- to become aware of, know, or identify by means of the senses: I perceived an object looming through the mist.
- to recognize, discern, envision, or understand: I perceive a note of sarcasm in your voice. This is a nice idea but I perceive difficulties in putting it into practice.
Origin of perceive
SynonymsSee more synonyms for perceive on Thesaurus.com
Examples from the Web for perceives
I find it to be a very interesting concept—turning the weapons on who he perceives to be the perpetrators.David Oyelowo on Playing Martin Luther King Jr., Ebola Fears, and Race in Hollywood
October 15, 2014
He perceives the sounds of evil intent where others detect only well-meaning (if possibly misguided) enthusiasm.America’s Cassandra: David Mamet Speaks on the Lies of Obama and War
November 11, 2013
Perhaps the president is simply rewarding two men he perceives as having been loyal to him.Vietnam, Once Again
January 9, 2013
Much will depend on the outcome of the January 22 election and how Netanyahu perceives the line-up of willing coalition partners.Avigdor Lieberman's Road To The Top
Brent E. Sasley
December 7, 2012
He perceives them as vital coalition allies and therefore does not support any electoral reform that will diminish their power.Kadima: Losing the Vital Center
March 27, 2012
For it perceives its object's little failings with a calm and judicial eye.Roden's Corner
Henry Seton Merriman
It is not sense which perceives, but reason which infers them.Old-Fashioned Ethics and Common-Sense Metaphysics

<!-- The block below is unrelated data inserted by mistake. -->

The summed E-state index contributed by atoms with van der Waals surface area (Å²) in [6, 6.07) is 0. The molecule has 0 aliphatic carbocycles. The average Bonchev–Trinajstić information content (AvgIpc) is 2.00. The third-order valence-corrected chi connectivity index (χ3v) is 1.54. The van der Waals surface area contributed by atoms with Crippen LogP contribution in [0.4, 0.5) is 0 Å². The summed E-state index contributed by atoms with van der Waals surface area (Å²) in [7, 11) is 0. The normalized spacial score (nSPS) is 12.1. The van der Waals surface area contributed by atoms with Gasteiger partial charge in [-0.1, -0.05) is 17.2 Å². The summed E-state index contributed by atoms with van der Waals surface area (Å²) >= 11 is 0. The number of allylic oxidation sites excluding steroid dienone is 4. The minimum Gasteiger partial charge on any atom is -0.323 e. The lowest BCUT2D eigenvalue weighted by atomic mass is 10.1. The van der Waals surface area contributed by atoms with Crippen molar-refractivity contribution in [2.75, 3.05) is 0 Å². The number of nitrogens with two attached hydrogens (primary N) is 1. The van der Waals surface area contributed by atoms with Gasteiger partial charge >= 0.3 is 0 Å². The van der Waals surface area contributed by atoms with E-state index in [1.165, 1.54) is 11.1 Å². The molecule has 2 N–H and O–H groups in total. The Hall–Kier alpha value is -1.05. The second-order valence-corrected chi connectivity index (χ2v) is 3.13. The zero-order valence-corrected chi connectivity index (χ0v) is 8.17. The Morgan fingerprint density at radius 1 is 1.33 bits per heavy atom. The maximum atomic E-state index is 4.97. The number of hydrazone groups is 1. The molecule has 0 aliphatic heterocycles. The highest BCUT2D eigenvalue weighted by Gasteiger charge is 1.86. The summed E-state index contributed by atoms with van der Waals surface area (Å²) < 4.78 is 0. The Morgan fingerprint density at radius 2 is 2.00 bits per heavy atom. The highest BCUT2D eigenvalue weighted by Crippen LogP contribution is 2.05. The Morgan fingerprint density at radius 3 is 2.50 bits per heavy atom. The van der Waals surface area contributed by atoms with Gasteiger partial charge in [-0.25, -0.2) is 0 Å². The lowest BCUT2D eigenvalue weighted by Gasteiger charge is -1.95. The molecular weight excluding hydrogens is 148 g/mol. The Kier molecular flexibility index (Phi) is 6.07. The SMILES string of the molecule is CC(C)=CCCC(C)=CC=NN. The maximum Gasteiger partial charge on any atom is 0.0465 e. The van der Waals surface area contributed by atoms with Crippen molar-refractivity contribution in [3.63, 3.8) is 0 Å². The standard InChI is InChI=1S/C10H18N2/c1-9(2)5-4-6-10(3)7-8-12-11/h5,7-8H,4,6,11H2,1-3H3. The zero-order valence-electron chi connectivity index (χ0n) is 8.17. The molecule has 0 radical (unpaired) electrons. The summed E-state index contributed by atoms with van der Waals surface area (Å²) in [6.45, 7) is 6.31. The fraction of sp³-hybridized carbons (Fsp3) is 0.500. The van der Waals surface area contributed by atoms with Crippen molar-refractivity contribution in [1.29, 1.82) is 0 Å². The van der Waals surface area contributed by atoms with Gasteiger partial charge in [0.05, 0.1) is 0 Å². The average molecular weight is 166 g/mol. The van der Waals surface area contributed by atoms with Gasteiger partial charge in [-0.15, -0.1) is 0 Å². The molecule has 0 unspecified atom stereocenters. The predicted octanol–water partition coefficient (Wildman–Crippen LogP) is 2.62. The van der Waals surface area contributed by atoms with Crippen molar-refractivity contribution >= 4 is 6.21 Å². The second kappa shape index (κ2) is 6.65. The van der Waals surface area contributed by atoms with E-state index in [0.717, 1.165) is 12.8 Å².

William Thomas Thornton
He perceives that the sacrifice required is the sacrifice of himself.Bunyan
James Anthony Froude
They were just beginning to realise that the mind works when it perceives.Shelley, Godwin and Their Circle
H. N. Brailsford
The first answer is, that he perceives sights with the eye, and sounds with the ear.Theaetetus
- to become aware of (something) through the senses, esp the sight; recognize or observe
- (tr; may take a clause as object) to come to comprehend; grasp
Word Origin and History for perceives
c.1300, via Anglo-French parceif, Old North French *perceivre (Old French perçoivre) "perceive, notice, see; recognize, understand," from Latin percipere "obtain, gather, seize entirely, take possession of," also, figuratively, "to grasp with the mind, learn, comprehend," literally "to take entirely," from per "thoroughly" (see per) + capere "to grasp, take" (see capable).
Replaced Old English ongietan. Both the Latin senses were in Old French, though the primary sense of Modern French percevoir is literal, "to receive, collect" (rents, taxes, etc.), while English uses the word almost always in the metaphorical sense. Related: Perceived; perceiving.
- To become aware of directly through any of the senses, especially sight or hearing.
- To achieve understanding of; apprehend.